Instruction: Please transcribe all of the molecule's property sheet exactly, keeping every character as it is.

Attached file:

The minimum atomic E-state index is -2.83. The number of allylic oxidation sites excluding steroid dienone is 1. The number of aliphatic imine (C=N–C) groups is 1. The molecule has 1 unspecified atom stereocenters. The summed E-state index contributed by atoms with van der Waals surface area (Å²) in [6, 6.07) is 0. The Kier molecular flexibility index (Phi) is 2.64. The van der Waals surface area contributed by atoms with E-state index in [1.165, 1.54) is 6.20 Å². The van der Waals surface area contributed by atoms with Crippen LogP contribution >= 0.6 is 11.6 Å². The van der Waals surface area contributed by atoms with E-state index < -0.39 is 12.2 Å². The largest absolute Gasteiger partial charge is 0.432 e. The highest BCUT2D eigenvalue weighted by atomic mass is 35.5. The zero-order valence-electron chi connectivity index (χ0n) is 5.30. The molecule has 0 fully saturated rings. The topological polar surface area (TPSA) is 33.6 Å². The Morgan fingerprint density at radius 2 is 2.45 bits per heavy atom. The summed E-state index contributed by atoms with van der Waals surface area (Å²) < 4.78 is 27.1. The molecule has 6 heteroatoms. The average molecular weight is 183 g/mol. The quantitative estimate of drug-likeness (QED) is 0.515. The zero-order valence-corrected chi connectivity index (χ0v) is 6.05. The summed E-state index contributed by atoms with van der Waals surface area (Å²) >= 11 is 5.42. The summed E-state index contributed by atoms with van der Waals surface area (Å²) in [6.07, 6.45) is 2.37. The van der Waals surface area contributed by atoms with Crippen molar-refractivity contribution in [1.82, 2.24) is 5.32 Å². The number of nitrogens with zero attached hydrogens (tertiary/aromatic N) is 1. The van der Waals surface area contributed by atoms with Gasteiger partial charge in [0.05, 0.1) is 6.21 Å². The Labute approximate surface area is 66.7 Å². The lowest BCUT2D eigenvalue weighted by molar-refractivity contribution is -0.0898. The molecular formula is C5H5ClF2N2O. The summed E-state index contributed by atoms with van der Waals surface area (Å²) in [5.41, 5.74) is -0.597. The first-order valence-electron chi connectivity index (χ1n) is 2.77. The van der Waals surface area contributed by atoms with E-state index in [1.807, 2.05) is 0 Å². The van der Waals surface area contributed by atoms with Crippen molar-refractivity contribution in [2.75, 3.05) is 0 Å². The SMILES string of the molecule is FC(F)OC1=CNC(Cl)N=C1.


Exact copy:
The minimum atomic E-state index is -2.83. The number of allylic oxidation sites excluding steroid dienone is 1. The number of aliphatic imine (C=N–C) groups is 1. The molecule has 1 unspecified atom stereocenters. The summed E-state index contributed by atoms with van der Waals surface area (Å²) in [6, 6.07) is 0. The Kier molecular flexibility index (Phi) is 2.64. The van der Waals surface area contributed by atoms with E-state index in [1.165, 1.54) is 6.20 Å². The van der Waals surface area contributed by atoms with Crippen LogP contribution >= 0.6 is 11.6 Å². The van der Waals surface area contributed by atoms with E-state index < -0.39 is 12.2 Å². The largest absolute Gasteiger partial charge is 0.432 e. The highest BCUT2D eigenvalue weighted by atomic mass is 35.5. The zero-order valence-electron chi connectivity index (χ0n) is 5.30. The molecule has 0 fully saturated rings. The topological polar surface area (TPSA) is 33.6 Å². The Morgan fingerprint density at radius 2 is 2.45 bits per heavy atom. The summed E-state index contributed by atoms with van der Waals surface area (Å²) < 4.78 is 27.1. The molecule has 6 heteroatoms. The average molecular weight is 183 g/mol. The quantitative estimate of drug-likeness (QED) is 0.515. The zero-order valence-corrected chi connectivity index (χ0v) is 6.05. The summed E-state index contributed by atoms with van der Waals surface area (Å²) >= 11 is 5.42. The summed E-state index contributed by atoms with van der Waals surface area (Å²) in [6.07, 6.45) is 2.37. The van der Waals surface area contributed by atoms with Crippen molar-refractivity contribution in [1.82, 2.24) is 5.32 Å². The number of nitrogens with zero attached hydrogens (tertiary/aromatic N) is 1. The van der Waals surface area contributed by atoms with Gasteiger partial charge in [0.05, 0.1) is 6.21 Å². The Labute approximate surface area is 66.7 Å². The lowest BCUT2D eigenvalue weighted by molar-refractivity contribution is -0.0898. The molecular formula is C5H5ClF2N2O. The summed E-state index contributed by atoms with van der Waals surface area (Å²) in [5.41, 5.74) is -0.597. The first-order valence-electron chi connectivity index (χ1n) is 2.77. The van der Waals surface area contributed by atoms with E-state index in [1.807, 2.05) is 0 Å². The van der Waals surface area contributed by atoms with Crippen molar-refractivity contribution in [2.75, 3.05) is 0 Å². The SMILES string of the molecule is FC(F)OC1=CNC(Cl)N=C1.